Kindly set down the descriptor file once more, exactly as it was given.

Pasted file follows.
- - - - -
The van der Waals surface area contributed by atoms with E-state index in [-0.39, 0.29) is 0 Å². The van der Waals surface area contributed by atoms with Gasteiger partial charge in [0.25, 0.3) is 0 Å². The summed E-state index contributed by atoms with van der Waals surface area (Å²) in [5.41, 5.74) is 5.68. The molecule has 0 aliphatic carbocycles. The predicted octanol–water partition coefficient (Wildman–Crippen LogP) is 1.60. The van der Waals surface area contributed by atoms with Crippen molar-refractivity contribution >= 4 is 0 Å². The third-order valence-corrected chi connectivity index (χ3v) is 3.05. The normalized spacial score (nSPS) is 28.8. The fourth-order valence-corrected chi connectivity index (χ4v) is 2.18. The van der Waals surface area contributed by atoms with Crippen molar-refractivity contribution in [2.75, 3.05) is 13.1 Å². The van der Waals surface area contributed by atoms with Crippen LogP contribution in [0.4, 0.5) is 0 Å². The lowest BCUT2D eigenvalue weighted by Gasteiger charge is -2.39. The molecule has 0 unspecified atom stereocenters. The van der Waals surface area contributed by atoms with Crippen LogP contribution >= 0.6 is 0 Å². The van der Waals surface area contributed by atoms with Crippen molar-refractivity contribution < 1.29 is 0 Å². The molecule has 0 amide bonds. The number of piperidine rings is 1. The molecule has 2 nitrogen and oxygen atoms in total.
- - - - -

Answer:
The van der Waals surface area contributed by atoms with E-state index in [-0.39, 0.29) is 0 Å². The van der Waals surface area contributed by atoms with Gasteiger partial charge in [0.25, 0.3) is 0 Å². The summed E-state index contributed by atoms with van der Waals surface area (Å²) in [5.41, 5.74) is 5.68. The molecule has 0 aliphatic carbocycles. The predicted octanol–water partition coefficient (Wildman–Crippen LogP) is 1.60. The van der Waals surface area contributed by atoms with Crippen molar-refractivity contribution >= 4 is 0 Å². The third-order valence-corrected chi connectivity index (χ3v) is 3.05. The normalized spacial score (nSPS) is 28.8. The fourth-order valence-corrected chi connectivity index (χ4v) is 2.18. The van der Waals surface area contributed by atoms with Crippen molar-refractivity contribution in [2.75, 3.05) is 13.1 Å². The van der Waals surface area contributed by atoms with Crippen LogP contribution in [0.4, 0.5) is 0 Å². The lowest BCUT2D eigenvalue weighted by Gasteiger charge is -2.39. The molecule has 0 unspecified atom stereocenters. The van der Waals surface area contributed by atoms with Crippen LogP contribution >= 0.6 is 0 Å². The van der Waals surface area contributed by atoms with Crippen molar-refractivity contribution < 1.29 is 0 Å². The molecule has 0 amide bonds. The number of piperidine rings is 1. The molecule has 2 nitrogen and oxygen atoms in total.